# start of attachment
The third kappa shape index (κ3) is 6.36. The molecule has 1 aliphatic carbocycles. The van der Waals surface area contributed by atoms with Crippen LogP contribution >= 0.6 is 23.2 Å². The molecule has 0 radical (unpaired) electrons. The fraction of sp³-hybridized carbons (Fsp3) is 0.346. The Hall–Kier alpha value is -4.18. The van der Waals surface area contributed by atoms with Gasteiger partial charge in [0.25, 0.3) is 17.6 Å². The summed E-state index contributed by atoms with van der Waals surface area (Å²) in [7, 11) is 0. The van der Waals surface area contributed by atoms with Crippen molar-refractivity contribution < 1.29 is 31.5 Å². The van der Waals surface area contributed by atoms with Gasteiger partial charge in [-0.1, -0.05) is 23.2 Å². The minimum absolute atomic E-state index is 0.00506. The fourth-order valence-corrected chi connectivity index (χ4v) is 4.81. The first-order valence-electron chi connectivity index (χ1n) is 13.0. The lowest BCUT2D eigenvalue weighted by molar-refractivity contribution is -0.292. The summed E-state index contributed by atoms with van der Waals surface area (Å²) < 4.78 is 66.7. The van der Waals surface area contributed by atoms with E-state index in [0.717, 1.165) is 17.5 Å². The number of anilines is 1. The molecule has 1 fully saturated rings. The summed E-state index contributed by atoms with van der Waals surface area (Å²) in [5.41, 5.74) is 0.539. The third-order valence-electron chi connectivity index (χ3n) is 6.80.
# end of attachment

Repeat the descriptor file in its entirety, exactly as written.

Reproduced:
The third kappa shape index (κ3) is 6.36. The molecule has 1 aliphatic carbocycles. The van der Waals surface area contributed by atoms with Crippen LogP contribution >= 0.6 is 23.2 Å². The molecule has 0 radical (unpaired) electrons. The fraction of sp³-hybridized carbons (Fsp3) is 0.346. The Hall–Kier alpha value is -4.18. The van der Waals surface area contributed by atoms with Gasteiger partial charge in [0.25, 0.3) is 17.6 Å². The summed E-state index contributed by atoms with van der Waals surface area (Å²) in [7, 11) is 0. The van der Waals surface area contributed by atoms with Crippen molar-refractivity contribution < 1.29 is 31.5 Å². The van der Waals surface area contributed by atoms with Gasteiger partial charge in [-0.1, -0.05) is 23.2 Å². The minimum absolute atomic E-state index is 0.00506. The fourth-order valence-corrected chi connectivity index (χ4v) is 4.81. The first-order valence-electron chi connectivity index (χ1n) is 13.0. The lowest BCUT2D eigenvalue weighted by molar-refractivity contribution is -0.292. The summed E-state index contributed by atoms with van der Waals surface area (Å²) < 4.78 is 66.7. The van der Waals surface area contributed by atoms with E-state index in [0.717, 1.165) is 17.5 Å². The number of anilines is 1. The molecule has 1 fully saturated rings. The summed E-state index contributed by atoms with van der Waals surface area (Å²) in [5.41, 5.74) is 0.539. The third-order valence-electron chi connectivity index (χ3n) is 6.80.